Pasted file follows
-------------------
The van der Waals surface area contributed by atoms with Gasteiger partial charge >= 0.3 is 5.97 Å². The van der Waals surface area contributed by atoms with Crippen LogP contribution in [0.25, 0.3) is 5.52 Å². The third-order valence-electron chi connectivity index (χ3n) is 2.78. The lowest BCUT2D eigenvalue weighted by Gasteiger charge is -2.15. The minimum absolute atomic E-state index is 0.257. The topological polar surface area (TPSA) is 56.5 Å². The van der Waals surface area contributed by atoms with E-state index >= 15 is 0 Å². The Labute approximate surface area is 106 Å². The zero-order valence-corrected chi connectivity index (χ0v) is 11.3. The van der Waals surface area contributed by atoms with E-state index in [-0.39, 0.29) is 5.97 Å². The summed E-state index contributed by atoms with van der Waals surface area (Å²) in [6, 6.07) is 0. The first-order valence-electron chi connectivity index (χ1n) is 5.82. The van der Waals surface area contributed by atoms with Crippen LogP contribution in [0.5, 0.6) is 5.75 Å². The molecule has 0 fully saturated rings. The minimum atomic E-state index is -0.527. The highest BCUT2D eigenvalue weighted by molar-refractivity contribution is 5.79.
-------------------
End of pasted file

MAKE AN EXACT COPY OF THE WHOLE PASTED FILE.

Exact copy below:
The van der Waals surface area contributed by atoms with Gasteiger partial charge >= 0.3 is 5.97 Å². The van der Waals surface area contributed by atoms with Crippen LogP contribution in [0.25, 0.3) is 5.52 Å². The third-order valence-electron chi connectivity index (χ3n) is 2.78. The lowest BCUT2D eigenvalue weighted by Gasteiger charge is -2.15. The minimum absolute atomic E-state index is 0.257. The topological polar surface area (TPSA) is 56.5 Å². The van der Waals surface area contributed by atoms with E-state index >= 15 is 0 Å². The Labute approximate surface area is 106 Å². The zero-order valence-corrected chi connectivity index (χ0v) is 11.3. The van der Waals surface area contributed by atoms with E-state index in [-0.39, 0.29) is 5.97 Å². The summed E-state index contributed by atoms with van der Waals surface area (Å²) in [6, 6.07) is 0. The first-order valence-electron chi connectivity index (χ1n) is 5.82. The van der Waals surface area contributed by atoms with Crippen LogP contribution in [0.5, 0.6) is 5.75 Å². The molecule has 0 fully saturated rings. The minimum atomic E-state index is -0.527. The highest BCUT2D eigenvalue weighted by molar-refractivity contribution is 5.79.